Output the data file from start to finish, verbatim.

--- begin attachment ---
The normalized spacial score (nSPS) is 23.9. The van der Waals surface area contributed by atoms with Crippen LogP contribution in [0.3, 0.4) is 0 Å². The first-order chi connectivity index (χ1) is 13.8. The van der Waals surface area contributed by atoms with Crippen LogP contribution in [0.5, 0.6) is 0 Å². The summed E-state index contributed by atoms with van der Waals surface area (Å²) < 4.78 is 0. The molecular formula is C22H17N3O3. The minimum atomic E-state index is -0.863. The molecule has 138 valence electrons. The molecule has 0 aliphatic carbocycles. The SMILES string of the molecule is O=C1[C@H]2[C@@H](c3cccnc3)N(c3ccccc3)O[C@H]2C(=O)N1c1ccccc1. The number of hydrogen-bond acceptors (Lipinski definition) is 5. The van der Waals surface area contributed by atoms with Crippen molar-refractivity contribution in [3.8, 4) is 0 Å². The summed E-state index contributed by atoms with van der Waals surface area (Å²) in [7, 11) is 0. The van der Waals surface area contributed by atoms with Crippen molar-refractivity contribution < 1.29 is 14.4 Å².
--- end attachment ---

The normalized spacial score (nSPS) is 23.9. The van der Waals surface area contributed by atoms with Crippen LogP contribution in [0.3, 0.4) is 0 Å². The first-order chi connectivity index (χ1) is 13.8. The van der Waals surface area contributed by atoms with Crippen LogP contribution in [0.5, 0.6) is 0 Å². The summed E-state index contributed by atoms with van der Waals surface area (Å²) < 4.78 is 0. The molecular formula is C22H17N3O3. The minimum atomic E-state index is -0.863. The molecule has 138 valence electrons. The molecule has 0 aliphatic carbocycles. The SMILES string of the molecule is O=C1[C@H]2[C@@H](c3cccnc3)N(c3ccccc3)O[C@H]2C(=O)N1c1ccccc1. The number of hydrogen-bond acceptors (Lipinski definition) is 5. The van der Waals surface area contributed by atoms with Crippen molar-refractivity contribution in [3.8, 4) is 0 Å². The summed E-state index contributed by atoms with van der Waals surface area (Å²) in [7, 11) is 0. The van der Waals surface area contributed by atoms with Crippen molar-refractivity contribution < 1.29 is 14.4 Å².